Elixir from Easter Island?
Rapamycin was found in soil on Easter Island 40 years ago. The antibiotic is normally used to prevent organ rejection and is being tested as a cancer treatment. Now, scientists have shown that it also extends the lifespan of mice. Most significant, their study reveals molecular pathways involved in ageing.
The mice were aged about 18 months, the equivalent of about 60 years old in humans, when they received the drug. Rapamycin was able to extend their lives by an extra third, compared with the average lifespan of this strain of mouse. This surprised the team, but it is good news because it would be much better to treat people only when they approach old age.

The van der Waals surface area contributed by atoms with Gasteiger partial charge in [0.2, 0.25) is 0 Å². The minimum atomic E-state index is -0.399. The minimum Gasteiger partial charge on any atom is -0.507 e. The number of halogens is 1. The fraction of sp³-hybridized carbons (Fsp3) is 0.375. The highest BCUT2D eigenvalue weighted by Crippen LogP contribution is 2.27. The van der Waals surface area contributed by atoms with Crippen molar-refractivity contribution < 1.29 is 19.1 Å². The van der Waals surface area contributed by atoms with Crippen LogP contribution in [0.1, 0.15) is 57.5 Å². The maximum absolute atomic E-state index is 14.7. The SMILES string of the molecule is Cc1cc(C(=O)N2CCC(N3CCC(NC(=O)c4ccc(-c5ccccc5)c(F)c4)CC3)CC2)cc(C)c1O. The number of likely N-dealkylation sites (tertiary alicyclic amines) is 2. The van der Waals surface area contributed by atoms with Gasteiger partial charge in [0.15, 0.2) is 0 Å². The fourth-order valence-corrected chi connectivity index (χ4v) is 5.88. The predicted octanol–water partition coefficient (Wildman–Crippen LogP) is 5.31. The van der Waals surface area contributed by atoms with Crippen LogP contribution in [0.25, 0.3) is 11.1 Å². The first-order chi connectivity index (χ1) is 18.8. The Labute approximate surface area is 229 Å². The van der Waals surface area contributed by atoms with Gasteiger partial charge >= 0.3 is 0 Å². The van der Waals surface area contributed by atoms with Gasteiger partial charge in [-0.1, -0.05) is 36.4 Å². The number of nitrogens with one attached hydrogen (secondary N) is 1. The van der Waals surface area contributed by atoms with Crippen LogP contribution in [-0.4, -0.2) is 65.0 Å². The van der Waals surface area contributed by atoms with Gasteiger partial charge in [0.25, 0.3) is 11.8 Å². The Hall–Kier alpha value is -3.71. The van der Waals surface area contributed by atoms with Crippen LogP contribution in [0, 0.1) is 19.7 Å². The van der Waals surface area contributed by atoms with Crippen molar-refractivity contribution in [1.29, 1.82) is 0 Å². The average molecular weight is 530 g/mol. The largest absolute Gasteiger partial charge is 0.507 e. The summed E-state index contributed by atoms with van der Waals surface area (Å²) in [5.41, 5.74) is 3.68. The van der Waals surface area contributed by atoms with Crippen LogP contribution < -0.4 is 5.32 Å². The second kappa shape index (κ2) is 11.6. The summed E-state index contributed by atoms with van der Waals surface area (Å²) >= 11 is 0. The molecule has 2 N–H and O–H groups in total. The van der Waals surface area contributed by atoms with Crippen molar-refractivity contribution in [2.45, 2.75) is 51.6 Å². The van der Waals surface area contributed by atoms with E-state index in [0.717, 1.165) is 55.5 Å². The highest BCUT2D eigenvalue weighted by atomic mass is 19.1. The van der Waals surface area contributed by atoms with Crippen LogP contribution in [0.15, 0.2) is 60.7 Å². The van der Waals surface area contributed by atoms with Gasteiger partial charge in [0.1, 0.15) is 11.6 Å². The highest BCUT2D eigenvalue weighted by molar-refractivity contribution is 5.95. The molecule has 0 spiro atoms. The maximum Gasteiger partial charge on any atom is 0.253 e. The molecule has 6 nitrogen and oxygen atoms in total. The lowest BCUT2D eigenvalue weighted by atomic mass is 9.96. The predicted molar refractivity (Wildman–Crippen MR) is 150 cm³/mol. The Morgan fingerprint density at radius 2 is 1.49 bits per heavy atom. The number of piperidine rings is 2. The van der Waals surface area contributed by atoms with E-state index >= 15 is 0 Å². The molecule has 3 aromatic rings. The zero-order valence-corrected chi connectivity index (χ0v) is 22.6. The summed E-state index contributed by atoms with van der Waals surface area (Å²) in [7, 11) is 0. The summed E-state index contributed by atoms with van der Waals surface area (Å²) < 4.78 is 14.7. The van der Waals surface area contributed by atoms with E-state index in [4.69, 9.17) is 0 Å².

Further research into the medicine and how it works on ageing is essential. One of rapamycin’s side effects is that it suppresses the immune system (which is why it is used in organ transplants). So the next step is to look at the protein affected by the drug – mTOR – and attempt to design new compounds that target this pathway without the immune related side effects.